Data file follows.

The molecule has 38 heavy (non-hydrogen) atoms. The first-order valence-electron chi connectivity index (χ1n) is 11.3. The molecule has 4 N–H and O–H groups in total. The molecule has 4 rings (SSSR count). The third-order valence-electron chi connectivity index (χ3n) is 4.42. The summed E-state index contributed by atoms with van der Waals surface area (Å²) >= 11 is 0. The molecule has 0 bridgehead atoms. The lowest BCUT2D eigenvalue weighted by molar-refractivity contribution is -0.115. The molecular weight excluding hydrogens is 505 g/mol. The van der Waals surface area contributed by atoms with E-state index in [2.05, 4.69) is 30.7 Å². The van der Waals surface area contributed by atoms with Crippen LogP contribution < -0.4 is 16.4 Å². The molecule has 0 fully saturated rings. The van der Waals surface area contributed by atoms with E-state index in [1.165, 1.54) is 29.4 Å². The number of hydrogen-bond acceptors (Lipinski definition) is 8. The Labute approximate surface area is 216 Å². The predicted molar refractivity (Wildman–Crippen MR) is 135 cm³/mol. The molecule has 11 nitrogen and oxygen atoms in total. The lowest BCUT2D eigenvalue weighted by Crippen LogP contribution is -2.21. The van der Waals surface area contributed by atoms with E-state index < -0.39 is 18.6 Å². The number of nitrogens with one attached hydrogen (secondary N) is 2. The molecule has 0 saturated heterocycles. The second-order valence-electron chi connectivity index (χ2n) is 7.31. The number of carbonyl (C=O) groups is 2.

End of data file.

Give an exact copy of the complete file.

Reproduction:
The molecule has 38 heavy (non-hydrogen) atoms. The first-order valence-electron chi connectivity index (χ1n) is 11.3. The molecule has 4 N–H and O–H groups in total. The molecule has 4 rings (SSSR count). The third-order valence-electron chi connectivity index (χ3n) is 4.42. The summed E-state index contributed by atoms with van der Waals surface area (Å²) >= 11 is 0. The molecule has 0 bridgehead atoms. The lowest BCUT2D eigenvalue weighted by molar-refractivity contribution is -0.115. The molecular weight excluding hydrogens is 505 g/mol. The van der Waals surface area contributed by atoms with E-state index in [2.05, 4.69) is 30.7 Å². The van der Waals surface area contributed by atoms with Crippen LogP contribution < -0.4 is 16.4 Å². The molecule has 0 fully saturated rings. The van der Waals surface area contributed by atoms with E-state index in [1.165, 1.54) is 29.4 Å². The number of hydrogen-bond acceptors (Lipinski definition) is 8. The Labute approximate surface area is 216 Å². The predicted molar refractivity (Wildman–Crippen MR) is 135 cm³/mol. The molecule has 11 nitrogen and oxygen atoms in total. The lowest BCUT2D eigenvalue weighted by Crippen LogP contribution is -2.21. The van der Waals surface area contributed by atoms with E-state index < -0.39 is 18.6 Å². The number of nitrogens with one attached hydrogen (secondary N) is 2. The molecule has 0 saturated heterocycles. The second-order valence-electron chi connectivity index (χ2n) is 7.31. The number of carbonyl (C=O) groups is 2.